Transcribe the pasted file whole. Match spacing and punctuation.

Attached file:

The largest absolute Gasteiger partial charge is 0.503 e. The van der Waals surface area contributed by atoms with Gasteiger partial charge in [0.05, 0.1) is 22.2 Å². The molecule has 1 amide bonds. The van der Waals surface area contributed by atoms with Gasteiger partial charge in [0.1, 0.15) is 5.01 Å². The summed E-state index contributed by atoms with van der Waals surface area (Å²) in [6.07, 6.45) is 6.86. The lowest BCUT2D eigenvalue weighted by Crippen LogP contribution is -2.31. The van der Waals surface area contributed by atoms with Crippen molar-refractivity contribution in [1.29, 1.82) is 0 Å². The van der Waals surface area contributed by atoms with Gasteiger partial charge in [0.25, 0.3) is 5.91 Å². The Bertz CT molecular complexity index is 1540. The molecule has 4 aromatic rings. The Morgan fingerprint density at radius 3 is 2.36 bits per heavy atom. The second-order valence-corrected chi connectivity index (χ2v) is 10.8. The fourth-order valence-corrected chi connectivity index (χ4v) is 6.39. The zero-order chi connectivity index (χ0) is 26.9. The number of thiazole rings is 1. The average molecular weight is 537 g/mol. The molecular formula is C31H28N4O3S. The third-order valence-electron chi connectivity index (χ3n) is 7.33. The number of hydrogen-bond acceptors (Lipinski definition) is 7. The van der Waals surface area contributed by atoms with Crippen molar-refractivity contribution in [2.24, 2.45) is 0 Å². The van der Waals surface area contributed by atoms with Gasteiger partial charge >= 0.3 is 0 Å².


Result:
The largest absolute Gasteiger partial charge is 0.503 e. The van der Waals surface area contributed by atoms with Gasteiger partial charge in [0.05, 0.1) is 22.2 Å². The molecule has 1 amide bonds. The van der Waals surface area contributed by atoms with Gasteiger partial charge in [0.1, 0.15) is 5.01 Å². The summed E-state index contributed by atoms with van der Waals surface area (Å²) in [6.07, 6.45) is 6.86. The lowest BCUT2D eigenvalue weighted by Crippen LogP contribution is -2.31. The van der Waals surface area contributed by atoms with Crippen molar-refractivity contribution in [1.29, 1.82) is 0 Å². The van der Waals surface area contributed by atoms with Gasteiger partial charge in [0.25, 0.3) is 5.91 Å². The Bertz CT molecular complexity index is 1540. The molecule has 4 aromatic rings. The Morgan fingerprint density at radius 3 is 2.36 bits per heavy atom. The second-order valence-corrected chi connectivity index (χ2v) is 10.8. The fourth-order valence-corrected chi connectivity index (χ4v) is 6.39. The zero-order chi connectivity index (χ0) is 26.9. The number of thiazole rings is 1. The average molecular weight is 537 g/mol. The molecular formula is C31H28N4O3S. The third-order valence-electron chi connectivity index (χ3n) is 7.33. The number of hydrogen-bond acceptors (Lipinski definition) is 7. The van der Waals surface area contributed by atoms with Crippen molar-refractivity contribution in [2.24, 2.45) is 0 Å². The van der Waals surface area contributed by atoms with Gasteiger partial charge >= 0.3 is 0 Å².